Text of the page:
Bill Richardson - Piano-playing mice

Bill Richardson is investigating how myelin, which coats our nerves, is involved in learning and memory formation for complex tasks.
14 January 2015

Interview with 

Bill Richardson, UCL


Kat - This month I'm reporting back again from the Genetics Society autumn meeting, held at the Royal Society at the end of November, which focused on the genetics and neurobiology of learning and memory. One of the most interesting talks, if only for the cute videos of mice running round on wheels, was from Bill Richardson from University College London. He's investigating the role of myelin - the fatty white insulating material that coats our nerves - and how it's involved in learning.

Bill - We and others have discovered relatively recently that new myelin continues to be formed in the brain of a mouse long after embryonic development and early postnatal development into young adulthood. That was quite unexpected because you would expect for the brain to work normally that everything should be set up early in order to be able to be programmed later.

Kat - You kind of think you've made enough, you don't need to make anymore.

Bill - Exactly, yeah. By finding that it continues to be made from these immature cells called oligodendrocyte precursor cells that raised the question of what is the function of the newly adult born myelin. Also, there's an increasing body of evidence in humans that people who learn complex motor tasks - that means complex sequences of movements like juggling or using the abacus or playing the piano - they develop changes, structural changes in their brain which are not necessarily to do with neurons.

They have structural changes which can be detected by MRI in the white matter tracts. The white matter is those parts of the brain which are called the information superhighways. They don't contain the neurons themselves. They just contain the connections between the neurons. So, it's where all the traffic occurs. Those superhighways contain myelin. And so, this was another link suggesting that new myelin might be formed in response to training or learning.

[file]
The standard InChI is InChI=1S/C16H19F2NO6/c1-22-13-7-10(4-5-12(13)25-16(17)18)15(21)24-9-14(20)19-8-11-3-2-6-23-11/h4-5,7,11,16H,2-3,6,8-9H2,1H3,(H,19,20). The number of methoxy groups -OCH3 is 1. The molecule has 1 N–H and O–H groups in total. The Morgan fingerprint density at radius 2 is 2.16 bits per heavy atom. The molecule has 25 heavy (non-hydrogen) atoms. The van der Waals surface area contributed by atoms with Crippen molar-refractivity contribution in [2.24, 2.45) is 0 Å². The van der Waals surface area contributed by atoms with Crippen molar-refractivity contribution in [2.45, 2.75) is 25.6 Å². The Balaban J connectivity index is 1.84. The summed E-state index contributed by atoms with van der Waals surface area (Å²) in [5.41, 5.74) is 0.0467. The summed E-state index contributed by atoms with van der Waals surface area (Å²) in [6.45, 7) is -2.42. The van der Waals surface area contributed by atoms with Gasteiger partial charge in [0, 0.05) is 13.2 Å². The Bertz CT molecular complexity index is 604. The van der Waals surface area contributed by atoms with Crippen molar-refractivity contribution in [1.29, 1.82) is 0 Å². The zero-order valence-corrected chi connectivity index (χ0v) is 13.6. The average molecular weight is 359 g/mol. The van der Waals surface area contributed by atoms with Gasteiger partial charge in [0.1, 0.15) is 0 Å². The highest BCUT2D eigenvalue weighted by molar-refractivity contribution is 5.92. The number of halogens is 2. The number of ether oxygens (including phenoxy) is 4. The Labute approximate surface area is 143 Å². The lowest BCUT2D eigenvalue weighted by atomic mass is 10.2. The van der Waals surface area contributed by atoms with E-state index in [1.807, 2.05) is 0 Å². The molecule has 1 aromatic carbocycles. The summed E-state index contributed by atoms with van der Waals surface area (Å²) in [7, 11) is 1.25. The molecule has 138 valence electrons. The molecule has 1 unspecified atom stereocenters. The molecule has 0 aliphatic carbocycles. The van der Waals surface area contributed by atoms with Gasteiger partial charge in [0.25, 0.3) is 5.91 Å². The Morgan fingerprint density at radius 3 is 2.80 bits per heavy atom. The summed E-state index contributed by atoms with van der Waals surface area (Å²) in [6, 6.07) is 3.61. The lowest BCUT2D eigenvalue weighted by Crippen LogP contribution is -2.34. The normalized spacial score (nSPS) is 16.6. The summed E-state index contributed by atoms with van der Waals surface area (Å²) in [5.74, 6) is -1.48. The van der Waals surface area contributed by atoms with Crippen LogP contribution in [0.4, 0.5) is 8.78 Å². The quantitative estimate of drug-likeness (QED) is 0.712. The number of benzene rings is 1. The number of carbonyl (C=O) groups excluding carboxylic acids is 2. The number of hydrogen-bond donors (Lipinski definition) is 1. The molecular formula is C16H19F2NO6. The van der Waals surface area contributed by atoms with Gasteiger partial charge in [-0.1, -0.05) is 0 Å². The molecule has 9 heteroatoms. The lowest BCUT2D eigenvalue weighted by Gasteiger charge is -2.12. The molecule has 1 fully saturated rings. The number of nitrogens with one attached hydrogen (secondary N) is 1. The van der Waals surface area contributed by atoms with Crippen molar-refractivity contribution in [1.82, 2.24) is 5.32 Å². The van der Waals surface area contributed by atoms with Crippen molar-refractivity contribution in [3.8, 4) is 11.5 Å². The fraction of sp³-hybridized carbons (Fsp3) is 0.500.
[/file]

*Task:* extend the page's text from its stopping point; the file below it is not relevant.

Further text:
Kat - So, how do you go about discovering if making new roads in this superhighway for myelin is the key to learning?

Bill - Well, it's a very simple concept. We try and prevent the formation of new myelin and see if that impacts the ability of a mouse to learn complex motor task.

Kat - Now, a mouse can't learn to play the piano. So, how do you challenge a mouse to learn something complicated?

Bill - Well, we'd like the mice to play the piano, but we devised a task which is a little akin to playing the piano for a mouse, which to take a running wheel with rungs and remove some of the rungs so that it's irregularly spaced rungs. We call that the complex wheel.

Kat - So, it has to kind of figure out, "Ooh! Miss one, miss two, miss a few."

Bill - That's correct! It's like running up a staircase and some of the steps are taller than others and you have to remember where the trip steps are, so to speak. For some reason that I don't understand, they seem to enjoy it. So, you don't have to give them a reward. They will persevere and become very proficient at running on those wheels.

Kat - Just for the joy of running.

Bill - Just for the joy of running, yes.

Kat - So then how do you test whether it's this myelin growth that's involved in their learning?

Bill - We have to somehow prevent the production of new myelin and see if that affects the ability of the mice to learn to run on this complex wheel. So, how do we affect the production of myelin? Well, that's where the genetics comes in. We used genetic tricks to delete a specific transcription factor, a crucial protein or the gene encoding that protein that is required to elaborate the structure which is known as myelin. That genetic switch that we introduce into the mice is activated by a drug, tamoxifen, so that if we inject tamoxifen into the mice, it doesn't affect their pre-existing myelin, but it prevents any new myelin from forming after that point.

Kat - So, what happens then if you get a mouse and you treat it in this way and you try to make it learn something?